You are here:

What is H-CARDD?

The H-CARDD program was developed to address disparities in health status and health care access faced by individuals with developmental disabilities in Ontario, Canada. Individuals with developmental disabilities often have complex health care needs, experience difficulty in accessing appropriate services, and tend to encounter health care providers with little knowledge of how to support them. The overall goal of the H-CARDD program is to monitor and improve the health and health care of Ontarians with developmental disabilities through engagement with researchers, policy makers, health care planners, clinicians, adults with developmental disabilities, and caregivers.

What has H-CARDD done?

The H-CARDD program was established in 2010 by Dr. Yona Lunsky and a team of colleagues and partners. In its first phase (2010-2013), the program focused its efforts on primary health care. The first task was to link information from across government sectors in order to study as large a group of adults with developmental disabilities as possible from all across Ontario.

Through linking information across different government sectors it is now possible to study how over 66,000 adults with developmental disabilities use health care - the largest cohort of its kind in the world. Since creating this cohort, H-CARDD has explored the quality of primary care for those with developmental disabilities in Ontario, based on Canadian guidelines related to this population. With its partners and knowledge users H-CARDD has identified some critical gaps in health care services and some priority groups to study further.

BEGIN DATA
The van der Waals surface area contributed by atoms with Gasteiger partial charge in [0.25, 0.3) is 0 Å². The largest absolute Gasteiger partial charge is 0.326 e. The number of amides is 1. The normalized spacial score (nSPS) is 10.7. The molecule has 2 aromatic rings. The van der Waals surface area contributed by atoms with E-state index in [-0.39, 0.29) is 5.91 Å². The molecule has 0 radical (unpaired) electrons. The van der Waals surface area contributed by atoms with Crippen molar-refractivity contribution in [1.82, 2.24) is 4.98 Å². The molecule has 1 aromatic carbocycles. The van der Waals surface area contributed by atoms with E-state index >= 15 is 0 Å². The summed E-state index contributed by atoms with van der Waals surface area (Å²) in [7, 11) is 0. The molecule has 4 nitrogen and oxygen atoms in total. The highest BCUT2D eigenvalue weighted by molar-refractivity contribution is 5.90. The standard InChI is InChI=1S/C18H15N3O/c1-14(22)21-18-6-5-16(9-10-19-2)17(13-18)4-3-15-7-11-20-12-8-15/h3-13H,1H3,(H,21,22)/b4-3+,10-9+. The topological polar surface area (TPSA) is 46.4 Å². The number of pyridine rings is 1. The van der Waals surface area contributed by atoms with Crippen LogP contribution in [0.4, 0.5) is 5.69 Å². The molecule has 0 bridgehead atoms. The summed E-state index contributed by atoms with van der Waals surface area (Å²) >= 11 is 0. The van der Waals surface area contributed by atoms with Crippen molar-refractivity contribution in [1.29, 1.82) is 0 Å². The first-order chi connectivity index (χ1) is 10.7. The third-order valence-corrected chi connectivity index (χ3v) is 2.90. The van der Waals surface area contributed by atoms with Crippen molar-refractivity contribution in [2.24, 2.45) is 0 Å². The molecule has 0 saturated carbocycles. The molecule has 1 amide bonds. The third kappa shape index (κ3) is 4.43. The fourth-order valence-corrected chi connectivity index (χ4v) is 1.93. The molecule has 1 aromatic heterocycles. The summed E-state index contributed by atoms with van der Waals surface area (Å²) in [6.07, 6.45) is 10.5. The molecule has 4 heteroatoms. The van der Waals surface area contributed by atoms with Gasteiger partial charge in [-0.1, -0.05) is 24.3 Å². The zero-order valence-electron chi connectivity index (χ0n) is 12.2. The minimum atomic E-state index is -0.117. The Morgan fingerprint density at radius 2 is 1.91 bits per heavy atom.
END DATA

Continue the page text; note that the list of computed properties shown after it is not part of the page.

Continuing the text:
The findings of this first research phase have been published in the Atlas of Primary Care for Adults With Developmental Disabilities in Ontario.

From 2013 to 2016, the H-CARDD program has been helping to bridge gaps in health care service by:

  1. Learning more about issues specific to four subgroups that are vulnerable to gaps in care: women, youth in transition, aging adults, and those with mental health problems; and
  2. Using our earlier findings to improve primary and emergency care for adults with developmental disabilities.

In addition, H-CARDD will conduct research relevant to program and policy questions that matter to those seeking knowledge about health care planning.

Going forward, H-CARDD is evaluating a population-based intervention, which will increase the rate at which people with developmental disabilities get periodic health exams. Through knowledge exchange, a top priority for H-CARDD, previously unavailable research information will be provided to H-CARDD's knowledge user partners. This information will address health care utilization patterns in various areas of health care for over 66,000 Ontarians with developmental disabilities compared to individuals without developmental disabilities.

 

Bookmark and Share